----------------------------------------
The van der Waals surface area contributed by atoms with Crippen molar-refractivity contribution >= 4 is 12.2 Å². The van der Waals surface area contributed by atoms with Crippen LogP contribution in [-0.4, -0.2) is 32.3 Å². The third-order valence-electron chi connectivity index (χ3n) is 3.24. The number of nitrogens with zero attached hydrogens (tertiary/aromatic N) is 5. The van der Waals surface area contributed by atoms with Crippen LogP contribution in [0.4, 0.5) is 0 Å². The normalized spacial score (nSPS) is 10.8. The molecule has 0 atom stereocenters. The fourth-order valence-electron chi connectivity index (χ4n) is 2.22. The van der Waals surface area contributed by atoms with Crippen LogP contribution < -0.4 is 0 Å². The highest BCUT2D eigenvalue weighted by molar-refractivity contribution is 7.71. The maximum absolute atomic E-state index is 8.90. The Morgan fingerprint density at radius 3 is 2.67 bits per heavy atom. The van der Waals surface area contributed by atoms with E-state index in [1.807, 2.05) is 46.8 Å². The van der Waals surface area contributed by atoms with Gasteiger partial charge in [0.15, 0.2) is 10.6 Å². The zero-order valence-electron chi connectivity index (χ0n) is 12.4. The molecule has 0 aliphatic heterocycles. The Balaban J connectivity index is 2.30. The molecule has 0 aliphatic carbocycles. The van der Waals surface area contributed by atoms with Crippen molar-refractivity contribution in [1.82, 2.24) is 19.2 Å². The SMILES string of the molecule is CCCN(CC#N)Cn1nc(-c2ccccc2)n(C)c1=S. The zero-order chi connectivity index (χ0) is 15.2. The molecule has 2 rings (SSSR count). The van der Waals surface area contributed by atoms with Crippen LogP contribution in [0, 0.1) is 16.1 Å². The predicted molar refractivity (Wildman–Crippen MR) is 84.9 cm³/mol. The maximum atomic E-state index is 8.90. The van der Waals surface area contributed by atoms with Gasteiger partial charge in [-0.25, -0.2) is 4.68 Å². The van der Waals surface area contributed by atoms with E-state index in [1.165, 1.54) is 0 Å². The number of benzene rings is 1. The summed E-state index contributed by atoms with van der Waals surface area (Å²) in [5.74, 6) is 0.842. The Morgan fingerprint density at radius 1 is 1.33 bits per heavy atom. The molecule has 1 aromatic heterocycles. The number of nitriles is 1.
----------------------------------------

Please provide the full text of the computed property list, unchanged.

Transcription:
The van der Waals surface area contributed by atoms with Crippen molar-refractivity contribution >= 4 is 12.2 Å². The van der Waals surface area contributed by atoms with Crippen LogP contribution in [-0.4, -0.2) is 32.3 Å². The third-order valence-electron chi connectivity index (χ3n) is 3.24. The number of nitrogens with zero attached hydrogens (tertiary/aromatic N) is 5. The van der Waals surface area contributed by atoms with Crippen LogP contribution in [0.4, 0.5) is 0 Å². The normalized spacial score (nSPS) is 10.8. The molecule has 0 atom stereocenters. The fourth-order valence-electron chi connectivity index (χ4n) is 2.22. The van der Waals surface area contributed by atoms with Crippen LogP contribution < -0.4 is 0 Å². The highest BCUT2D eigenvalue weighted by molar-refractivity contribution is 7.71. The maximum absolute atomic E-state index is 8.90. The Morgan fingerprint density at radius 3 is 2.67 bits per heavy atom. The van der Waals surface area contributed by atoms with E-state index in [1.807, 2.05) is 46.8 Å². The van der Waals surface area contributed by atoms with Gasteiger partial charge in [0.15, 0.2) is 10.6 Å². The zero-order valence-electron chi connectivity index (χ0n) is 12.4. The molecule has 0 aliphatic heterocycles. The Balaban J connectivity index is 2.30. The molecule has 0 aliphatic carbocycles. The van der Waals surface area contributed by atoms with Crippen molar-refractivity contribution in [1.82, 2.24) is 19.2 Å². The SMILES string of the molecule is CCCN(CC#N)Cn1nc(-c2ccccc2)n(C)c1=S. The zero-order chi connectivity index (χ0) is 15.2. The molecule has 2 rings (SSSR count). The van der Waals surface area contributed by atoms with Crippen LogP contribution in [0, 0.1) is 16.1 Å². The predicted molar refractivity (Wildman–Crippen MR) is 84.9 cm³/mol. The maximum atomic E-state index is 8.90. The van der Waals surface area contributed by atoms with Gasteiger partial charge in [-0.25, -0.2) is 4.68 Å². The van der Waals surface area contributed by atoms with E-state index in [1.165, 1.54) is 0 Å². The number of benzene rings is 1. The summed E-state index contributed by atoms with van der Waals surface area (Å²) in [5.74, 6) is 0.842. The Morgan fingerprint density at radius 1 is 1.33 bits per heavy atom. The molecule has 1 aromatic heterocycles. The number of nitriles is 1.